In light of HPSCI Chairman Devin Nunes's behavior yesterday, it is worth briefly reviewing the need for the new select committee, as well as our arguments as to why a select committee has advantages over an independent bipartisan commission—the model preferred by many Trump critics.
Susan Hennessey is Managing Editor of Lawfare and General Counsel of the Lawfare Institute. She is a Brookings Fellow in National Security Law. Prior to joining Brookings, Ms. Hennessey was an attorney in the Office of General Counsel of the National Security Agency. She is a graduate of Harvard Law School and the University of California, Los Angeles.
Subscribe to this Lawfare contributor via RSS.
A few quick reactions to the HPSCI Chairman's press conferences and revelations today.
Video and liveblog of the House Intelligence Committee's much-anticipated open hearing on Russian active measures during the 2016 campaign.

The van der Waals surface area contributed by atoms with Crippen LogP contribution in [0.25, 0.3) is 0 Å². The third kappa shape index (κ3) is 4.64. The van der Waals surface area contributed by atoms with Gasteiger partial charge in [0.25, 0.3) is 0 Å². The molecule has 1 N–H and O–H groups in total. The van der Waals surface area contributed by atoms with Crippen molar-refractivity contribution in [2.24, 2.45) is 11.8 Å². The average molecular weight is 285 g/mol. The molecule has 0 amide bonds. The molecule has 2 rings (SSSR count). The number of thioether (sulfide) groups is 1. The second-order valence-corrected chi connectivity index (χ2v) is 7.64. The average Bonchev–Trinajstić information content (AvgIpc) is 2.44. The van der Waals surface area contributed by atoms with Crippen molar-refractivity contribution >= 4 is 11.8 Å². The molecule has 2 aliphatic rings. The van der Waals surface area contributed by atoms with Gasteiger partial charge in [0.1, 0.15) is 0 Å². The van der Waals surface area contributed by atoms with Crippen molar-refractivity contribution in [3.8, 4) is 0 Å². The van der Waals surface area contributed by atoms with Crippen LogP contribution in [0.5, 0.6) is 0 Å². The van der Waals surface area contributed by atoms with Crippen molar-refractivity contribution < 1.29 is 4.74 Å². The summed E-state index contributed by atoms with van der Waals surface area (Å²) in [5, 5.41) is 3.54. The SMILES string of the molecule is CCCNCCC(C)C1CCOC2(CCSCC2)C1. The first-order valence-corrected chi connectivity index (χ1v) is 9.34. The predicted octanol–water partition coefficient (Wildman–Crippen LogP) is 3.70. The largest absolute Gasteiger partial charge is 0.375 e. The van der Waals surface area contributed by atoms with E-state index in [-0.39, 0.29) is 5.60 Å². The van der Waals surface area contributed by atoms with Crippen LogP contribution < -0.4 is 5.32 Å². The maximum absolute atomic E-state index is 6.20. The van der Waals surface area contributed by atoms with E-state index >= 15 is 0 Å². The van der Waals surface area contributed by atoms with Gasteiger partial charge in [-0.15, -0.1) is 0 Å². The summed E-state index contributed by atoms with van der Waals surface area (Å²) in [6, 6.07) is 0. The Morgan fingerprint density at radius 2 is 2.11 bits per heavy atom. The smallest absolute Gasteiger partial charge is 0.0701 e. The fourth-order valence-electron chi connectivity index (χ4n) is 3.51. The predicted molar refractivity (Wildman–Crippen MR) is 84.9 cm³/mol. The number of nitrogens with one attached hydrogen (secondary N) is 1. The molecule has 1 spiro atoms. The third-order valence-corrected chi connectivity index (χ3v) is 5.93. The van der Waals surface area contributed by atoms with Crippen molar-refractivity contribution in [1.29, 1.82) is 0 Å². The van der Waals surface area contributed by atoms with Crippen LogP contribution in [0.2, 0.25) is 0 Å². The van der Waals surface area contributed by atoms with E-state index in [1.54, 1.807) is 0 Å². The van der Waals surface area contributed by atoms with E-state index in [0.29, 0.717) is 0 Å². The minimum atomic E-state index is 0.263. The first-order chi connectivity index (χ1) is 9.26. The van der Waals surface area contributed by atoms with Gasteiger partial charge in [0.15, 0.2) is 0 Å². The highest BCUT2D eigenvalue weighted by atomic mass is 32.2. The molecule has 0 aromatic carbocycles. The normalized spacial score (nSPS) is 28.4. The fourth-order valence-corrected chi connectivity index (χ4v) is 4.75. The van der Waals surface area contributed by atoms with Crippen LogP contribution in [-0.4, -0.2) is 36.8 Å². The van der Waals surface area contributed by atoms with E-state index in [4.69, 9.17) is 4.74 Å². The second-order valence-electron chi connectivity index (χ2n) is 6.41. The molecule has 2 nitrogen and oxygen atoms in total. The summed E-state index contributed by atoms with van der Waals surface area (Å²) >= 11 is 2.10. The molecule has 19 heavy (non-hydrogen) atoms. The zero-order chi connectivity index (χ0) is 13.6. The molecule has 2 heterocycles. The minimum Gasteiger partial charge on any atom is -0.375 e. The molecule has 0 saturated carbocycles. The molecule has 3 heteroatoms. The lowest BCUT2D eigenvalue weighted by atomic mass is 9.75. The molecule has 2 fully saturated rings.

Lawfare doesn’t take institutional positions. What the site’s writers all share is an interest in the rigorous, disciplined discussion of national security law and a belief that those on the other side of an issue are interlocutors, not enemies.
While Flynn's registration as a “foreign agent” under FARA does not mean he was targetable as a "foreign agent" under FISA, it does raise a series of important questions.
Amidst talk about the multitude of congressional investigations into the Russia Connection, an overview on Congress derives investigative authority, how it procedurally sets up committees and vests them with investigative authority, and the major investigative tools and enforcement mechanisms at its disposal.
While less grandiose than an independent commission, a select committee devoted to investigating the Russia Connection has the advantages both of being achievable and of having the right mix of tools for doing the job well.